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If nothing else, this album is reaffirmation that Zoot Sims could play any style of music, with any type of jazz artist and play it like he has been doing it forever. At first blush the teaming of Lester Young derived Sims with the hard driving, tough tenor Coleman Hawkins-influenced Eddie "Lockjaw" Davis seems out of place. But here they are in a whirlwind tour of Europe in 1975 accompanied by the Oscar Peterson Trio on which they took no prisoners. "There Will Never Be another You" as much as any track exemplifies the excitement and energy of each performance. The two tear this standard apart and then put it back together again the way they found it. This wasn't billed as a battle of the tenors. But the competition is obvious and lasts right up to the last few bars when each vies for the last word. It was a tie. A bop hymn, "Groovin' High" is as much Peterson's as the tenors'. He plays dissonant bop chords underneath, takes a long solo and then turns things over to Louis Bellson for a rapid fire, breathtaking drum exhibition which drove the audience wild. Drum solos can be boring, but not this one as every piece of Bellson's equipment brought into play.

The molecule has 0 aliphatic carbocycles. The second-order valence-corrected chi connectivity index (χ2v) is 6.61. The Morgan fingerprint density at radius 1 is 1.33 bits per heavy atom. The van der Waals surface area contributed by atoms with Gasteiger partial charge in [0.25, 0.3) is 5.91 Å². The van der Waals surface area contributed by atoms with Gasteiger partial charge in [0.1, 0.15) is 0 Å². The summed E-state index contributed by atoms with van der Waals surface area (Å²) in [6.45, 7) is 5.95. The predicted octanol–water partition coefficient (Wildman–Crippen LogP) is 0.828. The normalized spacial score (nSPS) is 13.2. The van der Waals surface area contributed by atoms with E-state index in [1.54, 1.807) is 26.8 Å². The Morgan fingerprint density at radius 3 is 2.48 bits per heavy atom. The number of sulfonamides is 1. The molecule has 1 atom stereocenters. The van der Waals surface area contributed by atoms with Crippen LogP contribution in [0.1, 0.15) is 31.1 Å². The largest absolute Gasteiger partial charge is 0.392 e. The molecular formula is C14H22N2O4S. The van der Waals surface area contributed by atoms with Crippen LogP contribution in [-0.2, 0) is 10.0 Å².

"(I Don't Stand) a Ghost of a Chance" quiets matters down as the tenors show that they are equally at home with a romantic ballad. Davis' Ben Webster breathy expression rules the day, with Niels -Henning Orsted Pedersen's bass laying on hushed undertones to help soften the presentation. Here and throughout all the performance, these two "giants" feed off each other's ideas resulting in an album of inspired improvisional playing.
I was first exposed to jazz through a high school friend who played Keith Jarrett's The Koln Concert for me. Therefore, that was the first jazz record I bought. From Jarrett to Chick to Oscar and Herbie and then came my first hearing of A Love Supreme. I was never the same...
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